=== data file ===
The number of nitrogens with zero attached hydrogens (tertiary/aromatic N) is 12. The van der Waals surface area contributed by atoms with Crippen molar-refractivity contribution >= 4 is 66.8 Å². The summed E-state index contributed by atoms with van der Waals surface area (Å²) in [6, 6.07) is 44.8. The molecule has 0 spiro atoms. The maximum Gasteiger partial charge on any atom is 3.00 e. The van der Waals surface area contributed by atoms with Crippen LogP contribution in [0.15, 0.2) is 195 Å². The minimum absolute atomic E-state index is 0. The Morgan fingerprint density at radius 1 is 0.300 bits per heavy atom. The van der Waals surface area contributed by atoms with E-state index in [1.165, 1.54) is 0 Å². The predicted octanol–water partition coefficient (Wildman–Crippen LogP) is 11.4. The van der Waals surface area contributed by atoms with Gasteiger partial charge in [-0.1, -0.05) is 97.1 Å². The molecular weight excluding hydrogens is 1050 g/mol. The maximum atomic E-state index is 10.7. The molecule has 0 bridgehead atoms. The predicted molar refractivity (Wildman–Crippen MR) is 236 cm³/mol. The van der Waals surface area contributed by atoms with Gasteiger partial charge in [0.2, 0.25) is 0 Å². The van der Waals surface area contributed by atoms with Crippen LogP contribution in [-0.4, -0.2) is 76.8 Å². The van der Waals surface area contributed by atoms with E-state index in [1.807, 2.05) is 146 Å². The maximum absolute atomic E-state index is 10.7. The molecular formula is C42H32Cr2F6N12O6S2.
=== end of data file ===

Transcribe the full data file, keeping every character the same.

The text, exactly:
The number of nitrogens with zero attached hydrogens (tertiary/aromatic N) is 12. The van der Waals surface area contributed by atoms with Crippen molar-refractivity contribution >= 4 is 66.8 Å². The summed E-state index contributed by atoms with van der Waals surface area (Å²) in [6, 6.07) is 44.8. The molecule has 0 spiro atoms. The maximum Gasteiger partial charge on any atom is 3.00 e. The van der Waals surface area contributed by atoms with Crippen LogP contribution in [0.15, 0.2) is 195 Å². The minimum absolute atomic E-state index is 0. The Morgan fingerprint density at radius 1 is 0.300 bits per heavy atom. The van der Waals surface area contributed by atoms with E-state index in [1.165, 1.54) is 0 Å². The predicted octanol–water partition coefficient (Wildman–Crippen LogP) is 11.4. The van der Waals surface area contributed by atoms with Gasteiger partial charge in [-0.1, -0.05) is 97.1 Å². The molecular weight excluding hydrogens is 1050 g/mol. The maximum atomic E-state index is 10.7. The molecule has 0 bridgehead atoms. The predicted molar refractivity (Wildman–Crippen MR) is 236 cm³/mol. The van der Waals surface area contributed by atoms with Gasteiger partial charge in [0.2, 0.25) is 0 Å². The van der Waals surface area contributed by atoms with Crippen LogP contribution in [-0.4, -0.2) is 76.8 Å². The van der Waals surface area contributed by atoms with E-state index in [1.807, 2.05) is 146 Å². The maximum absolute atomic E-state index is 10.7. The molecular formula is C42H32Cr2F6N12O6S2.